Heavens, what a sound! The acoustics and articulation of Swedish Viby-i

Fabienne Elina Westerberg
This thesis provides a phonetic case study of the Swedish /i:/ variant known as Viby-i (sometimes also called Lidingö-i). This sound is characterised by an unusual 'thick', 'buzzing' vowel quality, but its articulation has long been disputed. Previous research suggests that this vowel may be subject to articulatory trade-off, whereby speakers can achieve the same sound using different articulatory strategies. There are also indications that Viby-i may be subject to sociolinguistic variation, as
more » ... istic variation, as it appears to be spreading across Sweden, and it is frequently used as a prestige marker in urban dialects. This thesis addresses the issues of how speakers produce Viby-i, how its acoustic properties relate to its articulation, and how it is used across different social and linguistic contexts. The study presents data from 34 Swedish speakers from Gothenburg, Stockholm, and Uppsala, recorded with simultaneous audio, ultrasound tongue imaging, and lip video. The speakers' /i:/ productions are analysed acoustically with regard to their formant values, dynamic properties, and frication. Linguistic and social variation is also explored using a word list and a demographic questionnaire. The articulatory analysis establishes the tongue gestures and lip positions used to produce Viby-i, and investigates the link between acoustics and articulation using a set of normalised articulatory measurement points, which are compared to the first two formants. The acoustic analysis shows that Viby-i is characterised by a low acoustic F2, which is usually lower than [e:], and a relatively high F1, which is usually similar to [e:]. Linguistic context has a small but reliable effect on formant values, and also affects the fricated offglide of the vowel. All speakers in the sample are found to use Viby-i rather than standard [i:], but regional differences exist in both acoustics and articulation. The articulatory analysis reveals that Viby-i can be produced with a variety of tongue shapes, most of which involve a low, fronted tongue body, high [...]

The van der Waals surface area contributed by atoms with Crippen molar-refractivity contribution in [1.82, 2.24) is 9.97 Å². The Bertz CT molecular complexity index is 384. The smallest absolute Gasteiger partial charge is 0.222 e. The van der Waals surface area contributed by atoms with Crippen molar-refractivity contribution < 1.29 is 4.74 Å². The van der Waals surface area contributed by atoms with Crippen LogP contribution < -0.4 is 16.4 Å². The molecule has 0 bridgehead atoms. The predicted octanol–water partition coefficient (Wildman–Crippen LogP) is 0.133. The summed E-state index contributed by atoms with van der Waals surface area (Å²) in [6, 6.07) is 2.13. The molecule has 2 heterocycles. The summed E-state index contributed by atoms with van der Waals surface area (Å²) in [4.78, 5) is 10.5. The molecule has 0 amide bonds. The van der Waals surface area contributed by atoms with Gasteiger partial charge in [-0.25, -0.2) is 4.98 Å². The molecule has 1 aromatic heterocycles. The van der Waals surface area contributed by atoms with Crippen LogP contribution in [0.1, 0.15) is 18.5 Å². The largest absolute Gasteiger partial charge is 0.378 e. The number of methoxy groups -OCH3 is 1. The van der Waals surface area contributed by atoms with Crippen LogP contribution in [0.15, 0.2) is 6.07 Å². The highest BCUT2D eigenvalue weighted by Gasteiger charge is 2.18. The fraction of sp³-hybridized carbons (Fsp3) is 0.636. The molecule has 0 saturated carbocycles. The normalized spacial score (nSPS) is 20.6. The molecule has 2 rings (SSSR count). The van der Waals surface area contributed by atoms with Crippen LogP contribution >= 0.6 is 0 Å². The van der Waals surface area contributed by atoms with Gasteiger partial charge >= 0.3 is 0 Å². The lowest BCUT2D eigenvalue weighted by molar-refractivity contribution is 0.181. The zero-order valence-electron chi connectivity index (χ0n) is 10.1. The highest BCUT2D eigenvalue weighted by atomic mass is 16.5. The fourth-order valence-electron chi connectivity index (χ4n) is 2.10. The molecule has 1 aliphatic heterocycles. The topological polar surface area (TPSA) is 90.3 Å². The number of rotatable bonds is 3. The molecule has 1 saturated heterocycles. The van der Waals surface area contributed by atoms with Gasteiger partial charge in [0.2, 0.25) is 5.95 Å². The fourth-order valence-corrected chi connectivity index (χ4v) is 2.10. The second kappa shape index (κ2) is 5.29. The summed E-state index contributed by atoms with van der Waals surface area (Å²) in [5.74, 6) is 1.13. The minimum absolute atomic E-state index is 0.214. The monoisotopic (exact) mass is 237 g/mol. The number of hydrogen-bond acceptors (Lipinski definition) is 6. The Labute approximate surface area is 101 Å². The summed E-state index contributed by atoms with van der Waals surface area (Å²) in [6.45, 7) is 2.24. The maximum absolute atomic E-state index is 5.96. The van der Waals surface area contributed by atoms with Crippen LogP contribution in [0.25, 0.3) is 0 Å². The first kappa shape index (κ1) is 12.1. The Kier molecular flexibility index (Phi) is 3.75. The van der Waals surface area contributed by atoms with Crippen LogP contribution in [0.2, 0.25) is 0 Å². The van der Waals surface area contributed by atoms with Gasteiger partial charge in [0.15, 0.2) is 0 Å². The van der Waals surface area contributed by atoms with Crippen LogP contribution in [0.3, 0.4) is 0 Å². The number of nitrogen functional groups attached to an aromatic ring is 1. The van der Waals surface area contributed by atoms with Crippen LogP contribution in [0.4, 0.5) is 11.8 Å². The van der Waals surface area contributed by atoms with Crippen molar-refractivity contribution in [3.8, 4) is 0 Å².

doi:10.5525/gla.thesis.81886 fatcat:x5wdv6mojjfsth3tpjqk3sy3c4